From The Market Ticker
The screaming about how Sandy will wind up being a “net positive” for the economy is nothing more than a rehash of the old, tired and long-disproved “broken-window” fallacy.
That’s the premise that when one has a terrible thing happen the repair costs are additive to GDP but ignores the costs that were imposed in the first place, such as the destruction of wealth embodied into those windows.
This sort of nonsense is common and often used as justification for both natural disasters and even wars, since war tends to trash infrastructure, and people point to the usual ramp job in the economy that happens when war ends as justification.
When war is “good” economically that change occurs due primarily due to the death of large swaths of the working population! This reduces competition for jobs which in turn tends to drive up wages. In other words it shifts the supply/demand curve on labor; if there was a lot of slack in the labor market prior to the war (e.g. WWII) this can provide a boost as all those unemployed people are now dead.
Of course if you’re one of the dead you probably disagree that this was a “good thing”, but it does provide an example of why economics is often called “the dismal science.” I often question the applicability of the word “science” in the same sentence, however, with people like Krugman and similar, who are more-akin to practitioners of some odd moon-dancing cult than anything approaching scientific inquiry, and the basis of my objection begins with their willful refusal to validate their claims against the basic laws of arithmetic!
“Recovery” from Sandy will certainly be a problem economically, but hammers should be applied to the heads of those in both the private sector and governments who failed to plan and thus planned to fail. I remain stunned — and appalled — at failures among critical systems in places like hospitals which were unable to remain operating during this storm when cut off from utility power. It’s one thing to blow it as a business; the penalty for that is bankruptcy. But when life-safety is involved and quasi-government “approval” and “licensing” is at-issue criminal charges must issue against those individuals and firms who couldn’t be bothered to spend the money and plan for entirely-expected threats to operational continuity, as the entire premise of their alleged offering to emergency medical services is predicated on that continuity!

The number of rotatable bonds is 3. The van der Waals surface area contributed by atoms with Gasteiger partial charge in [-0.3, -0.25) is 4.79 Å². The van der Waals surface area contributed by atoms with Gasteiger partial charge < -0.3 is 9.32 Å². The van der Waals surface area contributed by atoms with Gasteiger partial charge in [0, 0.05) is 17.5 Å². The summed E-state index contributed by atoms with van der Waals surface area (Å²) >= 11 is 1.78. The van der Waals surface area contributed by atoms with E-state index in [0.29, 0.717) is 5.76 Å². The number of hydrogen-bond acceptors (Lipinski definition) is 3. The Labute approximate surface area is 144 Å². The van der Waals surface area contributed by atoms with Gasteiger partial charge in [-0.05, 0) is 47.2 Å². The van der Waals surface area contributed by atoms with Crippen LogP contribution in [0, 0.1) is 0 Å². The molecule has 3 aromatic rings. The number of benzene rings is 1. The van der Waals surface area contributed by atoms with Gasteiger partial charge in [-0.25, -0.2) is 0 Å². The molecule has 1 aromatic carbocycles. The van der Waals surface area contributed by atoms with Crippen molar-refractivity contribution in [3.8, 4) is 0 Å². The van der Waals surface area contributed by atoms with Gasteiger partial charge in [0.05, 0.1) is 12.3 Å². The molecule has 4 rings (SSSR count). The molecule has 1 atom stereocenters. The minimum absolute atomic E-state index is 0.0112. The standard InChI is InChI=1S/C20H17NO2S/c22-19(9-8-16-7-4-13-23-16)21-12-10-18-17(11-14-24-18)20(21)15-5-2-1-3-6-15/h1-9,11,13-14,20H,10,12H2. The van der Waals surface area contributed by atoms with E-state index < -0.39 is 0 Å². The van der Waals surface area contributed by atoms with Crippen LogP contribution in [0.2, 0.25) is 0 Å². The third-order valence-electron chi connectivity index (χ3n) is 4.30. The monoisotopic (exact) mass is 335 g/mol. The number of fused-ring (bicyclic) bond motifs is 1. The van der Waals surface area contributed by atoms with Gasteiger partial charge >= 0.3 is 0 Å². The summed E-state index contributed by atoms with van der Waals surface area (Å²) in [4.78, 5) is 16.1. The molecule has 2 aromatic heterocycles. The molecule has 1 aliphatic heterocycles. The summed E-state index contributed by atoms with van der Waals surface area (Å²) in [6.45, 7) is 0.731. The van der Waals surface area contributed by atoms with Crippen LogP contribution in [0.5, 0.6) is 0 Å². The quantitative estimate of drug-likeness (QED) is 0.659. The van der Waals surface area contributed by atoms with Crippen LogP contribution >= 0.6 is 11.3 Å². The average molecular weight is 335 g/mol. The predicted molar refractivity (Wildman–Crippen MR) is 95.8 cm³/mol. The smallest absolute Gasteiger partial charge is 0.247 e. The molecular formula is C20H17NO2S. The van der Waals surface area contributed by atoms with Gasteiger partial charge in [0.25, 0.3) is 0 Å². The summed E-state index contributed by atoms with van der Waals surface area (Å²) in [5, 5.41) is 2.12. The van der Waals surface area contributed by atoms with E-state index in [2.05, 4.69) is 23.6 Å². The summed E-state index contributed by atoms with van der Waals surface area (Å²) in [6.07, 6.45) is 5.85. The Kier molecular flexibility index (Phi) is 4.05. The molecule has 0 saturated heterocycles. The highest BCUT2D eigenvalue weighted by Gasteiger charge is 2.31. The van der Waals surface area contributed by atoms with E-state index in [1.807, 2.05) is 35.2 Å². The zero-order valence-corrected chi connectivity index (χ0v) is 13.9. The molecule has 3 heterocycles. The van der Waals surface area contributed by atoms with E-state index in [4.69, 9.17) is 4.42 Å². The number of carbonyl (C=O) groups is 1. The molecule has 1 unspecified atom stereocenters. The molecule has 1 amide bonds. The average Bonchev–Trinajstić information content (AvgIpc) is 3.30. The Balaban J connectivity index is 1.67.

Alternatively, let’s cut the crap and drop all the government “shields” against people going after these jackasses for everything they have. The utter idiocy of “licensing” medical facilities and making representations that actual life-safety measures are reasonable in face of now-overwhelming evidence that nobody gave a good damn ought to be front-page news in every paper across the nation.
It won’t be though.
Nor will it be in the financial markets. Everyone talks about “redundancy” in the context of 9/11, but that’s crap too. In point of fact in 1992, when I lived and worked in Chicago, a contractor accidentally sunk a piling too close to an old freight tunnel at Kinzie Street resulting in the Chicago River flooding the underground levels of a huge number of buildings, including the Chicago Merc and CBOT. The old tunnels had been converted to run fiber-optic lines among other things and so-called “watertight” doors were either removed or compromised over the years. That disaster led to requirements that actual geographically-diverse backup facilities be constructed and certified to be operational if needed for such allegedly-necessary things as financial exchanges! That was more than a decade prior to 9/11, yet not only did we wind up with disrupted financial markets on 9/11 now it’s happened again despite so-called “redundancy” that was required more than, at this point, twenty years ago.